winter activities

Longest Night Stargazing for Kids – May Help Fear of the Dark

What to do on the shortest day of the year? Night starts in the afternoon so there’s plenty of time for this activity: longest night stargazing for kids. It’s something to anticipate all day long, but no worries because the day part seems so short.

stargazing for kids

When it’s dark enough, dress for the weather and go outside to check out the stars. The clear, cold nights seem to make them shine brighter. So often, something we do as a child can make a life-long impression and memory. Pat McCarthy, the director of the Giant Magellan Telescope says, “I remember as a kid with my small telescope – going out in December and looking at all the beautiful things in the winter sky….It’s a lot of fun and I hope other people do it as well. It’s a nice thing to do over the holidays.” (How To Stargaze on the Winter Solstice) While very few kids will have telescopes, it’s still exciting to see all the stars twinkling in the sky.

Back inside, a cup of hot chocolate warms up cold fingers and toes. There could be plenty time before bed to read a story about stars too. Astronaut Chris Hadfield tells about being a young child with a fear of the dark in his new book, The Darkest Dark. Although the story in the book happens in the summertime, being afraid to sleep or stay in their own beds happens for many children at any time in the year. In the book, Chris is impressed by the darkness of space and calls it the darkest dark. That night, instead of seeing scary things in the dark, he sees “the power and the mystery and the velvety black beauty of the dark” and wants to explore the night sky.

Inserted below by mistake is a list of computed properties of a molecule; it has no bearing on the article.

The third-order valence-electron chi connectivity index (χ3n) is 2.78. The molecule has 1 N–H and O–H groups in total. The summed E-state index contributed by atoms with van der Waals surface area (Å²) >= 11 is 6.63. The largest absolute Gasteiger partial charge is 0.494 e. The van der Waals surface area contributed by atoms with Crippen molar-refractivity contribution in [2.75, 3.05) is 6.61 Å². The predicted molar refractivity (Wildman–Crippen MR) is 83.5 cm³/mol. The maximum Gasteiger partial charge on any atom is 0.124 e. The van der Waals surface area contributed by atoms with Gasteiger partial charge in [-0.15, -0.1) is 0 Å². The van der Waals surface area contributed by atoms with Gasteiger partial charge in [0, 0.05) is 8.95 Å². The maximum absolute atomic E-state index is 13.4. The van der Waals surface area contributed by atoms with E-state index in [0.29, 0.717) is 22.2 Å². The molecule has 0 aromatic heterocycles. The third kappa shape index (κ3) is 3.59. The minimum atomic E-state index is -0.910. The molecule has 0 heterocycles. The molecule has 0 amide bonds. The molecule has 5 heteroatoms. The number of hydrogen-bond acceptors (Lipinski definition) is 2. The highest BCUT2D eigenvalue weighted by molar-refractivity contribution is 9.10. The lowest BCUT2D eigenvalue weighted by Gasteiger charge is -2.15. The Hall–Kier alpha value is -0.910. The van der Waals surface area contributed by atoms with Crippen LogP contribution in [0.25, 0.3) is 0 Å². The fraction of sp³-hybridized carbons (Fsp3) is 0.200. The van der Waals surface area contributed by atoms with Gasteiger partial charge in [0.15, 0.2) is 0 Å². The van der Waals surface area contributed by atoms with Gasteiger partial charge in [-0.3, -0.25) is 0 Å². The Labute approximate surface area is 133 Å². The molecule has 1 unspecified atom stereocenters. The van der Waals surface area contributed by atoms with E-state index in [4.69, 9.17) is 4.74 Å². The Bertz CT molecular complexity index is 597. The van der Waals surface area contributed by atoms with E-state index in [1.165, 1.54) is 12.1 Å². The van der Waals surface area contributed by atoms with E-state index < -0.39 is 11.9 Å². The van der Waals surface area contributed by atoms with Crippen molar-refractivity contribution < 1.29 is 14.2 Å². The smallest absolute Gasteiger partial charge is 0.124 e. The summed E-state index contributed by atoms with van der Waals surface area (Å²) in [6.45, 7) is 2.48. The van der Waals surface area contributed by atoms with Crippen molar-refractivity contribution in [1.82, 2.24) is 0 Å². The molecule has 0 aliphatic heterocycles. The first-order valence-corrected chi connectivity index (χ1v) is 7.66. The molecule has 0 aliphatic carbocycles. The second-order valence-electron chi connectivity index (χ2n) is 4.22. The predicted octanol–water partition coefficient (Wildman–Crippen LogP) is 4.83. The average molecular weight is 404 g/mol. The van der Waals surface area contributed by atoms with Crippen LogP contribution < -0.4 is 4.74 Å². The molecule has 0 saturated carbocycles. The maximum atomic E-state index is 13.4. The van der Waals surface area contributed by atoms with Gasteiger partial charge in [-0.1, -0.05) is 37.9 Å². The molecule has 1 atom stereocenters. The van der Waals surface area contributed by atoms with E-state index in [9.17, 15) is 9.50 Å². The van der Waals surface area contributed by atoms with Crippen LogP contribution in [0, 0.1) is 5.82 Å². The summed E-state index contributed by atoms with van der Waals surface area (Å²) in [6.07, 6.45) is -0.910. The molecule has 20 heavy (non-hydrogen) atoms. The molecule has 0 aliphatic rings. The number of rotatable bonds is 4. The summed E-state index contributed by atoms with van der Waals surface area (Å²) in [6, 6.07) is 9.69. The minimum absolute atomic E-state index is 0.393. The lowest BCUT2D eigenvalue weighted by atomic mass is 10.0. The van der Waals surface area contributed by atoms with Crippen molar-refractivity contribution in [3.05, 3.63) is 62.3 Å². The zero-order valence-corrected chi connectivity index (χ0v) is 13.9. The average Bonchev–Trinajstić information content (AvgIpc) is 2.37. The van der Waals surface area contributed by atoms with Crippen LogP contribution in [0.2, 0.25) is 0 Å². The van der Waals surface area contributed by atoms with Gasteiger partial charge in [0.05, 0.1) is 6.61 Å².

stargazing for kids

Spending part of the longest night stargazing for kids may help your child enjoy the dark instead of being afraid. Kids can also sing Twinkle, Twinkle Little Star. Don’t we all wonder about the stars?

 

 

Paper Makes A Snowflake

How often have you made paper snowflakes? The magic of making snowflakes out of ordinary paper never gets old, for kids or grownups.

To make a paper snowflake, very light tissue paper works best for little hands. Start with a square and fold it in half and then half again. If the paper is thin enough, it can be folded once more and kids can still cut. Today, Little Sister got to discover how this works. She wasn’t very interested in cutting out pieces, just making a few cuts along the edges. Because the paper was so thin, some bits came out from that and Big Sister helped to cut out a few more pieces. Little Sister was surprised when the paper was unfolded to see a snowflake and promptly declared “Beautiful.” She floated the snowflake around the room and then tucked it under a blanket on the sofa for a nap.

Somewhere there must be a metaphor for how it’s the holes in the paper that transforms it into a work of art. Nothing is added, it’s only taken away. The magic comes from the empty spaces.

However it works, cutting a paper snowflake is a winter activity that can be done by kids of various ages. Scissors are a particularly tricky learning tool to handle and need lots of practice. Cutting play dough is very much easier than cutting even thin paper, but fortunately,  there are no lines to follow with snowflakes. As long as the cuts do not go all the way through to the other side, the paper will stay in one piece.

Real snowflakes are white, but kids can cut any color of paper. If you use paper than it is a little thicker, kids can decorate it with crayons, markers, or paint. A few dabs of glitter glue will make for sparkles that dance in the sun. Careful though–can paper snowflakes turn into real snow?

Forset Trail, by: Adam McFadyen

10 New Year’s Resolutions with Young Children: #1-Outside

The  more fun a resolution, the easier it is to keep and what could be more fun for kids than 15 minutes of adventure? A cool place for an adventure is outside, especially at this time of the year! I just discovered the book, Fifteen Minutes Outside: 365 Ways to Get Out of the House … Continue reading 10 New Year’s Resolutions with Young Children: #1-Outside